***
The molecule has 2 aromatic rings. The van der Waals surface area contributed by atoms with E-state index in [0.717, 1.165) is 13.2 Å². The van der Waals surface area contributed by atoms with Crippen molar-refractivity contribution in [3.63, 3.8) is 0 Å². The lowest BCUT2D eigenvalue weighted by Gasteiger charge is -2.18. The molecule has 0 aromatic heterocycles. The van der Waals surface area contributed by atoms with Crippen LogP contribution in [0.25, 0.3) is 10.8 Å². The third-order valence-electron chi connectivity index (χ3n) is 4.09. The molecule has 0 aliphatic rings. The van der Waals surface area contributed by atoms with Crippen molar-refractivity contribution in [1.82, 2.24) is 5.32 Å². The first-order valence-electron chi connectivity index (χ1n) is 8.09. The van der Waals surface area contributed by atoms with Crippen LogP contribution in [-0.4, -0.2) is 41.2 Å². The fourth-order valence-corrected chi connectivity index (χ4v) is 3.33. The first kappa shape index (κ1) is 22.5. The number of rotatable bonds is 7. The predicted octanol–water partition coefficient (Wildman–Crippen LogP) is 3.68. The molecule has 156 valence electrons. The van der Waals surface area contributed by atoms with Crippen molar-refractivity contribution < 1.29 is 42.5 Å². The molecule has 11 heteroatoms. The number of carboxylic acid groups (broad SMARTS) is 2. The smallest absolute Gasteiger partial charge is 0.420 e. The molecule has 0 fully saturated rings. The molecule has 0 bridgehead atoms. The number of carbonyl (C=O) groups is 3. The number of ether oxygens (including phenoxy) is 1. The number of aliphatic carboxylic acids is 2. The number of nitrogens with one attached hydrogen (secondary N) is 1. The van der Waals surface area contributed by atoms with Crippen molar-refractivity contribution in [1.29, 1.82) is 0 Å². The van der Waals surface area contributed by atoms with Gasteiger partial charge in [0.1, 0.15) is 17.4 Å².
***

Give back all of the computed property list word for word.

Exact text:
The molecule has 2 aromatic rings. The van der Waals surface area contributed by atoms with E-state index in [0.717, 1.165) is 13.2 Å². The van der Waals surface area contributed by atoms with Crippen molar-refractivity contribution in [3.63, 3.8) is 0 Å². The lowest BCUT2D eigenvalue weighted by Gasteiger charge is -2.18. The molecule has 0 aromatic heterocycles. The van der Waals surface area contributed by atoms with Crippen LogP contribution in [0.25, 0.3) is 10.8 Å². The third-order valence-electron chi connectivity index (χ3n) is 4.09. The molecule has 0 aliphatic rings. The van der Waals surface area contributed by atoms with Crippen molar-refractivity contribution in [1.82, 2.24) is 5.32 Å². The first-order valence-electron chi connectivity index (χ1n) is 8.09. The van der Waals surface area contributed by atoms with Crippen LogP contribution in [-0.4, -0.2) is 41.2 Å². The fourth-order valence-corrected chi connectivity index (χ4v) is 3.33. The first kappa shape index (κ1) is 22.5. The number of rotatable bonds is 7. The predicted octanol–water partition coefficient (Wildman–Crippen LogP) is 3.68. The molecule has 156 valence electrons. The van der Waals surface area contributed by atoms with Crippen molar-refractivity contribution < 1.29 is 42.5 Å². The molecule has 11 heteroatoms. The number of carboxylic acid groups (broad SMARTS) is 2. The smallest absolute Gasteiger partial charge is 0.420 e. The molecule has 0 fully saturated rings. The molecule has 0 bridgehead atoms. The number of carbonyl (C=O) groups is 3. The number of ether oxygens (including phenoxy) is 1. The number of aliphatic carboxylic acids is 2. The number of nitrogens with one attached hydrogen (secondary N) is 1. The van der Waals surface area contributed by atoms with Crippen molar-refractivity contribution in [1.29, 1.82) is 0 Å². The van der Waals surface area contributed by atoms with Gasteiger partial charge in [0.1, 0.15) is 17.4 Å².